Sunday, March 15, 2009

Gate River Run

Somehow, waking up at 4.00 am for something that you have been aiming for the last 4 months is extremely easy. And then, having breakfast at that time feels natural.

The good thing about there being 15,000 (or more) people for the race is that you cannot see all of them. Unless you crane your neck/ jump up high. Even then, you see a few thousand and the rest just disappear into the horizon, or are around the corner. All you can figure out is that there are just a lot of people.

I was there in line fairly on time. But it took me 2 minutes to reach the starting line once the cannon went off. I know some of my friends took around 7 minutes to reach the starting line just from where they started. (How it works is that you are given a chip that you put in your shoe, and when it passes by the start line, they record your time. So, even if you started at the back and reached later, you could have been faster than tonnes of others).

The cannon went off, with the theme song from "Chariots of Fire" playing. The first 3 minutes were basically run-walking trying to get past slower people and making way for those who were faster. At the end of the first mile, I was worrying about my left foot, which had been injured just 2 weeks back.

At the end of the second and into the third, I was already in two minds whether I could do it or not. I felt as if I wasn't mentally prepared to run. And doubted if I had done enough stretching. What kept me going was the awesome locales through which the race takes you, the people standing outside their homes cheering the runners, and the sight of around 200 - 300 people within 50 feet of you, running. The end of mile 3 brings the second round of water, and also the 5km marker. My time for 5km was 30 mins 21 sec, which was slower than my regular pace, but good enough since this was the FIRST time I was gonna run more than 8 miles.

I guess, the fact that I got my second glass of water and was past 3 miles changed the way I started looking at the race. I started enjoying it. The left foot wasn't hurting any more. I wasn't panting or gasping for breath. You run along the river, past some of the richest houses in Jacksonville. There are live bands playing to cheer you. People standing outside their homes playing loud music. This is also where I got passed by two runners dressed as bananas.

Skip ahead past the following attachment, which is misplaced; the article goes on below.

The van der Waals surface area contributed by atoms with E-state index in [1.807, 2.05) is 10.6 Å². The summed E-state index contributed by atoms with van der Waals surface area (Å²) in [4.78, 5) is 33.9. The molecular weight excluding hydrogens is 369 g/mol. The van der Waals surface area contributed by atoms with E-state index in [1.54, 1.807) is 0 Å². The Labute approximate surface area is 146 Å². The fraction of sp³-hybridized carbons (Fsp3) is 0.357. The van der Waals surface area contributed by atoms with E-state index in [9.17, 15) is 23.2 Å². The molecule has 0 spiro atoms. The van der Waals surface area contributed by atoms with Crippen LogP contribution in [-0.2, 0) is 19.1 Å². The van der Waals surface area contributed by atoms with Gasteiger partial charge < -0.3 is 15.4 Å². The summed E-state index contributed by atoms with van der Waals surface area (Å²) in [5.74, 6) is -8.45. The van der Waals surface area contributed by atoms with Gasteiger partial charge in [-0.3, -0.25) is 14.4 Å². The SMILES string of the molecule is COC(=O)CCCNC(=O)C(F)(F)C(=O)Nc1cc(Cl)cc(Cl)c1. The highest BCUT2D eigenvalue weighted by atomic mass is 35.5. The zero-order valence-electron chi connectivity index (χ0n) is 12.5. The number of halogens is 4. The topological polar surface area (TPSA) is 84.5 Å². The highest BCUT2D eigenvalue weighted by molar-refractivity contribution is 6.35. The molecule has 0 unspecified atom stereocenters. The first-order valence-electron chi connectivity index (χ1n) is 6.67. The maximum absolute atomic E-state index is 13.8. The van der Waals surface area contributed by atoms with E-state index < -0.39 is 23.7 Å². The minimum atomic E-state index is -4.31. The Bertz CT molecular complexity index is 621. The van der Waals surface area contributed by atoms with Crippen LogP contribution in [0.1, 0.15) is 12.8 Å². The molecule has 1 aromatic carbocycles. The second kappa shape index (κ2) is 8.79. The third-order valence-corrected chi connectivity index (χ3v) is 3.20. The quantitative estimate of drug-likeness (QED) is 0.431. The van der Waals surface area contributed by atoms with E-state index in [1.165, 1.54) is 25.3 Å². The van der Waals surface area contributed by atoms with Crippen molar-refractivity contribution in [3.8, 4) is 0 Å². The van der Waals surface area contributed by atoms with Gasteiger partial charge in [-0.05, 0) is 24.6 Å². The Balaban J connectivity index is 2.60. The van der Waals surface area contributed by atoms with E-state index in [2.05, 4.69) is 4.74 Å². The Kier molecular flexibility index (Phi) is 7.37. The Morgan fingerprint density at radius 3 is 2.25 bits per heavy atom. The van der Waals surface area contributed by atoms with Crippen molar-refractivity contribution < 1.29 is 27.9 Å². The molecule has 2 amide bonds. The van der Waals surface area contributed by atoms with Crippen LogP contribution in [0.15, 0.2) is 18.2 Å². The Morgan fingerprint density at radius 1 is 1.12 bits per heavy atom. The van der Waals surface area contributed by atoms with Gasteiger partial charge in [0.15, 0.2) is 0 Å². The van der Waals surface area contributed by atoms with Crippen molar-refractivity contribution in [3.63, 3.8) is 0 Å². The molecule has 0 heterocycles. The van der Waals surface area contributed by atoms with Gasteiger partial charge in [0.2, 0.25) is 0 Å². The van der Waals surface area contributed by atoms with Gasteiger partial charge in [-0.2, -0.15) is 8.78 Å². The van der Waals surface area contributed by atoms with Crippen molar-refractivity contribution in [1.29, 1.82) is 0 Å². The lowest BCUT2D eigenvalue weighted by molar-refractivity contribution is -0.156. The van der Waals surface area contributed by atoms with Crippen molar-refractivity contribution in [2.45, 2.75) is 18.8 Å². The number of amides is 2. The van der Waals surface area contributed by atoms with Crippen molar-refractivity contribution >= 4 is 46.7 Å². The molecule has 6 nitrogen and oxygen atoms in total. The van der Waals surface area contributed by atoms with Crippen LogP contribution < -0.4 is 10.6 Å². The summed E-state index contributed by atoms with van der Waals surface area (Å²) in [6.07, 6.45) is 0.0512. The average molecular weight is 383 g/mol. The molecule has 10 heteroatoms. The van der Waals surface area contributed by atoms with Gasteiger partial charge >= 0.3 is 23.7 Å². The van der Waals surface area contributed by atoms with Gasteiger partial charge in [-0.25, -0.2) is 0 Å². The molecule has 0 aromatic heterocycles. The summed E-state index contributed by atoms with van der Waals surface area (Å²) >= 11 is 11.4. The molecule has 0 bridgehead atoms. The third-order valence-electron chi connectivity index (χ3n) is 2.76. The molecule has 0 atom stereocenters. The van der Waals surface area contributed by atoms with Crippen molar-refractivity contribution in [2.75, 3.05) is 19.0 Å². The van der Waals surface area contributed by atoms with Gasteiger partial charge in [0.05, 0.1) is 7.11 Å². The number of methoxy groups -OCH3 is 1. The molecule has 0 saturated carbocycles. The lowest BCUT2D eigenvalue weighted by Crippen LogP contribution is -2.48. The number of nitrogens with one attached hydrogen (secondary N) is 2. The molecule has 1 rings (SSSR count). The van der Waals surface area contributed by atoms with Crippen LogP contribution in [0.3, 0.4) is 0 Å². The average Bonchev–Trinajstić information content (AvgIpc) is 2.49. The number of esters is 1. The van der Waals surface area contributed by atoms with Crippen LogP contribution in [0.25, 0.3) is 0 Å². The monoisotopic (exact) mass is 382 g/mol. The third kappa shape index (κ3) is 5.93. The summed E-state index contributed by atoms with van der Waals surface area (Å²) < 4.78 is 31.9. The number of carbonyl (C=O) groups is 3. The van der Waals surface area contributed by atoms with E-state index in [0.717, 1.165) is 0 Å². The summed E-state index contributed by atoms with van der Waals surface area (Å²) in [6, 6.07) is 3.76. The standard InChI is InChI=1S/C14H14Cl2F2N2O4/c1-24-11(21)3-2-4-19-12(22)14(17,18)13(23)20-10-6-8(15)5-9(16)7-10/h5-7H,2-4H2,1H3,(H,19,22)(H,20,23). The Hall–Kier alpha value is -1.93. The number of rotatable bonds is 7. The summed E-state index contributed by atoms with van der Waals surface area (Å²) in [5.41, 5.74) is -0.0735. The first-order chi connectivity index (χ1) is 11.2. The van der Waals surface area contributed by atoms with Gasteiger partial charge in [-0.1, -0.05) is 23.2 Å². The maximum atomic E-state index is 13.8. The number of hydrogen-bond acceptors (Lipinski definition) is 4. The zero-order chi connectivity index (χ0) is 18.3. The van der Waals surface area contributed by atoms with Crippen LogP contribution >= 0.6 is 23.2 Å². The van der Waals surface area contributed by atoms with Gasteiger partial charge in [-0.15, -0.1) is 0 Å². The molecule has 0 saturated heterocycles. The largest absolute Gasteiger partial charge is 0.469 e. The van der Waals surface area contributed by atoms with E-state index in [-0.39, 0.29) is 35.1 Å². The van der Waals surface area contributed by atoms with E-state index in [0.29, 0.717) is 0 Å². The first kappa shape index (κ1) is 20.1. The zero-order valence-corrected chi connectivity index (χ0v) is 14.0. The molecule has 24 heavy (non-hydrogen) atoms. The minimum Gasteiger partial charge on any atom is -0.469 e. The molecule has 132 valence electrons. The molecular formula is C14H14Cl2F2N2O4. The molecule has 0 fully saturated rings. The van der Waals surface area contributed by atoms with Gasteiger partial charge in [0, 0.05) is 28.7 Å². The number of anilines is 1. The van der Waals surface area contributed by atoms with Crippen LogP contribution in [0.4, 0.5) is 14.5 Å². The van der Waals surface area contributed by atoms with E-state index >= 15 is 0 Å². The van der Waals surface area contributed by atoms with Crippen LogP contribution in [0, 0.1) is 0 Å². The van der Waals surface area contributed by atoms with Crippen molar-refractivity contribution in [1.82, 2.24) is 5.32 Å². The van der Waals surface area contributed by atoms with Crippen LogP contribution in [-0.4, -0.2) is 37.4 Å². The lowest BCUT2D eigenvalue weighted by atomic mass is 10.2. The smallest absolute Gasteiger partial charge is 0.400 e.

Mile 4, 5, 6 are where the brain stopped thinking, and I just focussed on running. With Nelly and I running at the same pace, it didn't get boring. And each mile marker brought the awesome feeling that you get when you realize that you are running consistently, and faster than what you ran while training. This was the first time I ran 10 mins per mile right up to mile 7. Between miles 5 and 6, Elvis Presley went past us. A runner in full costume, with the same hairstyle. A few minutes later, 4 men in traditional Hawaiian costumes, shouting "Aloha!" went past.

As you approach the mile marker 7, you start getting glimpses of the Hart Bridge. I had heard a lot about this bridge. It really steep. The brochure says its 186 feet in half a mile. Damn! I didn't sign up for rock climbing. At the 7th mile marker, thankfully they gave me a glass of water which was filled full. This is where I stopped running to drink water peacefully. I walked-drank and started running again. The stretch is slightly uphill. And this is where all I did was looked down, and jogged. I think I picked up my speed here and gained quite some distance. And that showed when I reached mile marker 8.

Mile marker 8 is right on the bridge. I just stopped running and started walking. I had a Powerbar and I finished it coolly as I walked to the top. Somewhere there, the song "Eye of the Tiger" was playing. Just too good! And then I started running. It really helps to be tall. I just have to take long strides and I can get ahead of people. At the 9 mile mark, I realized that my brain had stopped working, since I thought that I had one more mile to go. And that almost made me give up.

But then something clicked in my brain and reminded me that only 0.3 miles were left. The watch said that I had run all the 9 miles at around 10 mins per mile. Even though I walked up half the bridge! The last 0.3 miles are also all downhill, down the bridge. And the final 200 yards was a mad dash. I didn't know I had that much juice left for a sprint. But I managed a semi-sprint.

After the race, it was just fun times! We hung around at the runner's expo and took photos. Lunch was had at 5th Element Restaurant on Baymeadows Road. Do visit that place for an awesome Indian lunch buffet. Hot chai kept me from falling asleep while driving back. And now, I am just resting. Preparations for graduating this semester begin asap.

FYI: I had raised $315 before starting the race. And now some more people have donated. You can still go ahead and donate at . Click on the red button at the bottom to donate. All the money goes for a good cause. ASHA has a zero overhead policy, so all the money that you donate is spent on projects. And nobody in ASHA is salaried. Its all voluntary efforts!

Wednesday, March 11, 2009

The problem with moving on is not that I cannot. It is the fact that I can.

I guess its the natural fear of being forgotten. Or forgetting someone